They hired witnesses from across the country, including experts in school finance and testing, and researchers who study the effects of poverty on children's learning. Then settlement negotiations began in earnest.
Was it good strategy or overkill? Was it a wise investment or an expensive gamble?
Last week, city officials said the cost of the legal help is justified by the size of the proposed settlement, a pledge for $254 million in increased state aid over five years.
"Wow," said Lloyd Bowser, a city school board member, upon learning of the estimated $5 million in legal spending from a reporter. "Wow, that's a lot. But look at what was at stake. It's a lot of money, but it was necessary to spend it to get the state to increase aid for our kids."
The litigation expenses have been paid mostly from law budgets rather than from school budgets. Still, the mayor and Gov. Parris N. Glendening said at public forums that the money spent on the litigation would have been better spent on classrooms.
Noting elected officials' comments, educators envision what $5 million could have bought for the schools.
"I guess you could make the argument that you spent $5 million and got $250 million," said Linda Prudente, spokeswoman for the Baltimore Teachers Union. "But you also could have put $5 million toward fixing things that are wrong with special education, or bought new books, or set up a couple days of paid training to help teachers improve their skills and student achievement."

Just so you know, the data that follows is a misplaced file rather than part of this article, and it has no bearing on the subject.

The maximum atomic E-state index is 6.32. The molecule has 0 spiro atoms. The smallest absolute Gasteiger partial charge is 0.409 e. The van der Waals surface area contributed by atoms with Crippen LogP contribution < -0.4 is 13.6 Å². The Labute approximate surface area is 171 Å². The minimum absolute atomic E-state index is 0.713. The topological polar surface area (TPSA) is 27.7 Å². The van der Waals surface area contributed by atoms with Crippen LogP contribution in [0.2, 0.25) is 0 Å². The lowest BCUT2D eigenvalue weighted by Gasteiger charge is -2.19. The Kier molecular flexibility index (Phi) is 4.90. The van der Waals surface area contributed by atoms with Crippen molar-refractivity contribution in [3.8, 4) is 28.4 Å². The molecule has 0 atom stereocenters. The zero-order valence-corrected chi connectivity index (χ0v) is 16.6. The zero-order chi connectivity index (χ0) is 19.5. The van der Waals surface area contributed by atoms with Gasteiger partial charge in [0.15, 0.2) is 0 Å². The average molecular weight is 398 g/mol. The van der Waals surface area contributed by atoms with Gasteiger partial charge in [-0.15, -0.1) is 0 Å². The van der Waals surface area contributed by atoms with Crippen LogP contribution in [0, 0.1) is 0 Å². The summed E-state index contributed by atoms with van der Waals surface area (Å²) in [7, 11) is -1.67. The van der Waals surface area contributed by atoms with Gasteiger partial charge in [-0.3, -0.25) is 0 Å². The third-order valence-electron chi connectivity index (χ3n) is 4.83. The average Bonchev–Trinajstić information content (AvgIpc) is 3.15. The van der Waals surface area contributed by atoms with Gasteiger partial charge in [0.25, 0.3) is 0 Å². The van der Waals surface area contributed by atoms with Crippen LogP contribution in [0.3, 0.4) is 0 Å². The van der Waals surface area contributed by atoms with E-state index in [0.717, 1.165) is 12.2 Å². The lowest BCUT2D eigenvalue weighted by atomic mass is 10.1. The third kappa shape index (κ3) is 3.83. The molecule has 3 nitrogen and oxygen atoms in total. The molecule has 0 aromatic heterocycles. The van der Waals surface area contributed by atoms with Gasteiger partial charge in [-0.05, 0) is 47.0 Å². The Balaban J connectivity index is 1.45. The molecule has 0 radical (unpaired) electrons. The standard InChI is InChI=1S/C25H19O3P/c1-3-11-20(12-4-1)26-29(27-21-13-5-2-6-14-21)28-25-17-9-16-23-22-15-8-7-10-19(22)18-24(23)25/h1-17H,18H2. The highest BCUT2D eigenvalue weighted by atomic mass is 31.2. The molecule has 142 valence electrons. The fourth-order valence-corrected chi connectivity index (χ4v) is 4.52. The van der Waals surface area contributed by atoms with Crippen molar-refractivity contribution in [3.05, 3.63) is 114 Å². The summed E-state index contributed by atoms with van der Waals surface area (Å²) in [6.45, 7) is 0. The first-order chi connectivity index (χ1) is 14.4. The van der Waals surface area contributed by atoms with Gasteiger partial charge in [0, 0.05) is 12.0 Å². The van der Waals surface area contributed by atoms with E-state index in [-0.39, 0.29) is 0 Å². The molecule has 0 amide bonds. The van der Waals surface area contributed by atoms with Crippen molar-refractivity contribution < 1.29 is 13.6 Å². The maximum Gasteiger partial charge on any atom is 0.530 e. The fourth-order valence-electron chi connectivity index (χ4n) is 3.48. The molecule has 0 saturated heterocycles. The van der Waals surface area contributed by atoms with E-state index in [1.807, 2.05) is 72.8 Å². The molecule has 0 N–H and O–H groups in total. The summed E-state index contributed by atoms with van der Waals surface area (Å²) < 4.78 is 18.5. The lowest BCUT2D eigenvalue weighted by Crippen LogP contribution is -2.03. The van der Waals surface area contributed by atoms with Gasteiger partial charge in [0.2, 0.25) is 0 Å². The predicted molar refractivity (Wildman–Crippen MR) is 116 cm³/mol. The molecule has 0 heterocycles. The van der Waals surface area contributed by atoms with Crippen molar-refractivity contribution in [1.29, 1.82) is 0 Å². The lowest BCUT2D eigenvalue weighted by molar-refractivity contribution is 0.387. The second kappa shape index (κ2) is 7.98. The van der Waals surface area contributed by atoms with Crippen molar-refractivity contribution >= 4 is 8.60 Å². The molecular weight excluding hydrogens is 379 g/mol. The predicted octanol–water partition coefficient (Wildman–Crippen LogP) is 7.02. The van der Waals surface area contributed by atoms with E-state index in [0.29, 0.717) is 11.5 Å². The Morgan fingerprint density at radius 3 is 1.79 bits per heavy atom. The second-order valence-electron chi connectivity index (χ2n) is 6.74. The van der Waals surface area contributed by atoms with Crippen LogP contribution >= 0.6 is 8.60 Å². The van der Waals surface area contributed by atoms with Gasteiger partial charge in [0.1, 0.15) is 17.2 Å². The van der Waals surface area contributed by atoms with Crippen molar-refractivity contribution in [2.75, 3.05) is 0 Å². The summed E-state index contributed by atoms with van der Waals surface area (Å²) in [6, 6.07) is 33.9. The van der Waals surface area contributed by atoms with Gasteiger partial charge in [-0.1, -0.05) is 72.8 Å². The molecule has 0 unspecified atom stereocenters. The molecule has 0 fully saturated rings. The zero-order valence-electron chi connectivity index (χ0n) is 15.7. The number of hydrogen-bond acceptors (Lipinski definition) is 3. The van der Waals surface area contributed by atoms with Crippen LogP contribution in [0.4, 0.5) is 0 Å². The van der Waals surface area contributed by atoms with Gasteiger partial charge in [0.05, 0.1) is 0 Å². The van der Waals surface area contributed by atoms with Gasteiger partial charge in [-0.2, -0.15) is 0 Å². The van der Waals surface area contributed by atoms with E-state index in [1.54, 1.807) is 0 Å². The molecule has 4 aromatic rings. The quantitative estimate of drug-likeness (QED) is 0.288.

Schmoke has pared the legal team to one outside firm, and Baltimore's costs in the school matters will diminish, he said Thursday.
"We won't have this battery of lawyers that we had before," he said.
Schmoke has asked Hairston's firm to stay on through the appeals, the General Assembly session and the reorganization of the school system.
When the city and the state went to trial in a similar school-finance suit in 1979, their combined legal fees were estimated at $1.5 million, The Sun reported in 1981.
The high cost of legal help this time around doesn't result solely from inflation; it is the price of political disagreements.
Several times during the past two years, city and state officials inched toward settlement, but disputes over financing and management kept them apart.
"This is our opportunity to set the record straight and to get money for the kids. I think it's worth it," Schmoke said of the rising legal costs at the height of the dispute.
Pub Date: 12/08/96